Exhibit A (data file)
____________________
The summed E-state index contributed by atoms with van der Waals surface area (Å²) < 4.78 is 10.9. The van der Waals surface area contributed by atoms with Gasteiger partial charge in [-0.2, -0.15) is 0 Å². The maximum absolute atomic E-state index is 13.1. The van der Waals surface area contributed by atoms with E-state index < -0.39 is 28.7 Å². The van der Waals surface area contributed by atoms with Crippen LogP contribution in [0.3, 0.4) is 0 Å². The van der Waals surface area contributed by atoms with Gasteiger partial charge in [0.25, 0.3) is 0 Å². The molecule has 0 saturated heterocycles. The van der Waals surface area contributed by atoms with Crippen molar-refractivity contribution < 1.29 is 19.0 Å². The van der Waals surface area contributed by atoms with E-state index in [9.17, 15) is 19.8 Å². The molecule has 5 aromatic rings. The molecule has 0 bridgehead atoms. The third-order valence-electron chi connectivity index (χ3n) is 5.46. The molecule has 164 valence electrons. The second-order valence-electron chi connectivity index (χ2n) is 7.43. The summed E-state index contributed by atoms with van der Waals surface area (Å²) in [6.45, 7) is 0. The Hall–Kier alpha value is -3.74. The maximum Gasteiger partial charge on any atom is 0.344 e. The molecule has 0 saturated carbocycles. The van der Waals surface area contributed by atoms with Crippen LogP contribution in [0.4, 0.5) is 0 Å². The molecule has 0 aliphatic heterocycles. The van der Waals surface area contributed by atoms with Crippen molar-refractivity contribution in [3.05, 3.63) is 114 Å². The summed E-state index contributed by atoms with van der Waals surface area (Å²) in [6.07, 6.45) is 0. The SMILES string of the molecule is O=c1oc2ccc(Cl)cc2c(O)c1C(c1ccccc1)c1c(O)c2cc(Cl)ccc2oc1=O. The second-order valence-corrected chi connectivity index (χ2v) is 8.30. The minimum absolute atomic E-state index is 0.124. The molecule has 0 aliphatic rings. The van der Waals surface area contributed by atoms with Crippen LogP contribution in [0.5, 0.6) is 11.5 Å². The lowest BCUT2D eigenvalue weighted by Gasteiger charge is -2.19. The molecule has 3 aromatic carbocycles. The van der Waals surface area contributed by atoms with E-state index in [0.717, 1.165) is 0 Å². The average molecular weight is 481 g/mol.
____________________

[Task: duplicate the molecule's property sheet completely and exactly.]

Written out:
The summed E-state index contributed by atoms with van der Waals surface area (Å²) < 4.78 is 10.9. The van der Waals surface area contributed by atoms with Gasteiger partial charge in [-0.2, -0.15) is 0 Å². The maximum absolute atomic E-state index is 13.1. The van der Waals surface area contributed by atoms with E-state index < -0.39 is 28.7 Å². The van der Waals surface area contributed by atoms with Crippen LogP contribution in [0.3, 0.4) is 0 Å². The van der Waals surface area contributed by atoms with Gasteiger partial charge in [0.25, 0.3) is 0 Å². The molecule has 0 saturated heterocycles. The van der Waals surface area contributed by atoms with Crippen molar-refractivity contribution < 1.29 is 19.0 Å². The van der Waals surface area contributed by atoms with E-state index in [9.17, 15) is 19.8 Å². The molecule has 5 aromatic rings. The molecule has 0 bridgehead atoms. The third-order valence-electron chi connectivity index (χ3n) is 5.46. The molecule has 164 valence electrons. The second-order valence-electron chi connectivity index (χ2n) is 7.43. The summed E-state index contributed by atoms with van der Waals surface area (Å²) in [6.45, 7) is 0. The Hall–Kier alpha value is -3.74. The maximum Gasteiger partial charge on any atom is 0.344 e. The molecule has 0 saturated carbocycles. The van der Waals surface area contributed by atoms with Crippen LogP contribution in [0.4, 0.5) is 0 Å². The molecule has 0 aliphatic heterocycles. The van der Waals surface area contributed by atoms with Crippen molar-refractivity contribution in [3.05, 3.63) is 114 Å². The summed E-state index contributed by atoms with van der Waals surface area (Å²) in [6.07, 6.45) is 0. The SMILES string of the molecule is O=c1oc2ccc(Cl)cc2c(O)c1C(c1ccccc1)c1c(O)c2cc(Cl)ccc2oc1=O. The second-order valence-corrected chi connectivity index (χ2v) is 8.30. The minimum absolute atomic E-state index is 0.124. The molecule has 0 aliphatic rings. The van der Waals surface area contributed by atoms with Crippen LogP contribution in [0.5, 0.6) is 11.5 Å². The lowest BCUT2D eigenvalue weighted by Gasteiger charge is -2.19. The molecule has 3 aromatic carbocycles. The van der Waals surface area contributed by atoms with E-state index in [0.717, 1.165) is 0 Å². The average molecular weight is 481 g/mol.